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CIA "Family Jewels" Report
Erowid Excerpts
v1.0 - Sep 11, 2007
The CIA's infamous "Family Jewels" report was declassified and published to the CIA web site on June 26, 2007. Shortly thereafter Erowid excerpted and compiled all materials from the original 703 page document pertaining to psychoactive substances, using the collated PDF version made available by the National Security Archive at George Washington University as a source.1

The "Family Jewels" report was the result of a general order by CIA Director James Schlesinger given May 7, 1973 to all CIA employees instructing them to report any activity "which might be construed by reasonable people to be outside the legislative charter of [the CIA]" (see pp. 3-4). Schlesinger apparently issued the order to prepare for his role in the ongoing Watergate investigations, and indeed much of the resulting 703 page report pertains to persons and operations related to Watergate crimes. This collection of documents and memos became known as the "Family Jewels".

The "Family Jewels" report gained notoriety after part of it was leaked to investigative reporter Seymour Hersh, who wrote an article for the New York Times in December 1974. His article describes a National Security Agency (NSA) operation in which more than 250,000 pieces of domestic first-class mail were intercepted and photographed by that agency a serious violation of their charter and of Federal law.

The New York Times article precipitated an outcry that led directly to three investigations led by Vice President Nelson Rockefeller, Senator Edward "Ted" Kennedy, and Senator Frank Church. The Church Committee convened for nearly three years and eventually produced an enormous report that copiously documented numerous illegal operations. Among the most notorious were CIA Project MKULTRA in which US citizens were given LSD by CIA agents without their knowledge or consent (see MKULTRA Vault), and the FBI operation COINTELPRO in which putatively-subversive people and groups ranging from the Black Panther Party to the Parent Teacher Association were scrutinized and, in some cases, made the target of harassment.

In 2007, amid much fanfare and press coverage, the original "Family Jewels" document was released. While a complete analysis of the 703-page report has not yet been completed, the report appears to contain few, if any, revelations. Most of the material documented in the report has been a matter of public record since the time of the Church Committee hearings. In addition, the "Family Jewels" report has been heavily redacted, and a full 15% of the pages in the report have been completely blanked out.

Nonetheless, some of the documents have some historical interest. Documents that pertain to areas of Erowid interest, especially projects involving drugs or "narcotics", have been collected in this volume.

Download Excerpted Collection (PDF)


Description Page # Original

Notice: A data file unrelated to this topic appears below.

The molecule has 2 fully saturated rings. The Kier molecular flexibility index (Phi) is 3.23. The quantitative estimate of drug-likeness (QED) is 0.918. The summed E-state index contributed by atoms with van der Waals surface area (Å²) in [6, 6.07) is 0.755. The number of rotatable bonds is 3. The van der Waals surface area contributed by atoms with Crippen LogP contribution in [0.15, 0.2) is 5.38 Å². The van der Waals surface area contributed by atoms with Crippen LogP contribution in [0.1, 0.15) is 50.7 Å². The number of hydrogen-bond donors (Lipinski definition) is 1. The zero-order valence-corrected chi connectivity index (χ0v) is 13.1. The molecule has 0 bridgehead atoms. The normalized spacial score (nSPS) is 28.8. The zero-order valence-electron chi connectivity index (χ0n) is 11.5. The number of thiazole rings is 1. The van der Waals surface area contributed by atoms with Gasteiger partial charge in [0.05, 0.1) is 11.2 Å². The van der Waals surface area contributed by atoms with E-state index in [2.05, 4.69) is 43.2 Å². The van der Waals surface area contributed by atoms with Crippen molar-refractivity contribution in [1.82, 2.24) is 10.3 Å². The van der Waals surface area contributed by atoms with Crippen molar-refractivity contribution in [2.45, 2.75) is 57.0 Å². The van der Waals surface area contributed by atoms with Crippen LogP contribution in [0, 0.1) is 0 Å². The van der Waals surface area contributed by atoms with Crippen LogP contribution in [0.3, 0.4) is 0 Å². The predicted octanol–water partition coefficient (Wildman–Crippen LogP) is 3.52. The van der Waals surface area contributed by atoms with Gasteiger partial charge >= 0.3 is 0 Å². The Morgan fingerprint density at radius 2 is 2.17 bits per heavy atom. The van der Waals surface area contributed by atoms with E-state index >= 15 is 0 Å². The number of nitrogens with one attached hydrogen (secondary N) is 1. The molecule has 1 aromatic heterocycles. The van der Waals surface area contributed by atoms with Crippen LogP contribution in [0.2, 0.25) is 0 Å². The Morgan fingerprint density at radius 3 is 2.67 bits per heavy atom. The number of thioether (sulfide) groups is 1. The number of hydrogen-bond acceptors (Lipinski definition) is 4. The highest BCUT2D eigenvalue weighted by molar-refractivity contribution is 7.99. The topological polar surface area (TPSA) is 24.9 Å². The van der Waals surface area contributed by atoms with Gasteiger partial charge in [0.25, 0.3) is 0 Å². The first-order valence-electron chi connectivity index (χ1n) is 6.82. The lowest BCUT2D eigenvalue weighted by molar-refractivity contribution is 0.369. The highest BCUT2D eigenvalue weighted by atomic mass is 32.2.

Page #
Director James Schlesinger's original general order to report actions outside of the CIA charter 3-4 439-40
MKULTRA and Edgewood Arsenal
CIA/Army project in which behavioral drugs that had been rejected because of negative side effects are delivered to the US Army Edgewood Arsenal for animal experiments and testing on US Military volunteers 5 417
Senior CIA official Carl Duckett believes the Director would be ill-advised to say he is acquainted with MKULTRA 6 213
MKULTRA Director Sidney Gottlieb reports the support the Technical Services Division has given other Agencies 7-8 215-16
CIA and BNDD Corruption
Howard Osborn describes Project TWO-FOLD (also TWOFOLD) in which the CIA assisted the Bureau of Narcotics and Dangerous Drugs (BNDD) in forming an internal security unit to investigate corruption within the BNDD 9-10 56-57
BNDD head Robert Ingersoll asked CIA Director Richard Helms for assistance in recruiting agents for narcotics investigation as well as internal affairs issues 11 62
Excerpt from a memo by Harry Pisner describing Project TWOFOLD 12 106
CIA Directorate of Intelligence sets "Trap" on leaks of Narcotics Intelligence 13 389
CIA and Narcotics Crime Investigation
CIA assists law enforcement in monitoring putatively drug-related telephone communication between the United States and South America 14-15 140-41
Deputy Director for Intelligence and the Director of Domestic Contact Service describes the conditions under which the CIA will accept information on the narcotics trade 16-20 180-82, 184-85
Miscellaneous Drug-Related Operations
The Poppy Project 21 200
Memo on an undescribed CIA-funded "heroin study" 22 393
Telephone and Mail Surveillance 23 332
"CIA Narcotics Activities Having Domestic Implications" 24-25 534-6
Procedural Items of Interest
Director of CIA described as talking to Agency employees about misleading press 26-8 454-6
General Counsel Lawrence Houston recommends against illegal surveillance 29-30 548-9

Notes #
  1. Full report available for download at:, accessed June 28, 2007.
Revision History #
  • v1.0 - Sep 11, 2007 - Erowid - Excerpts published on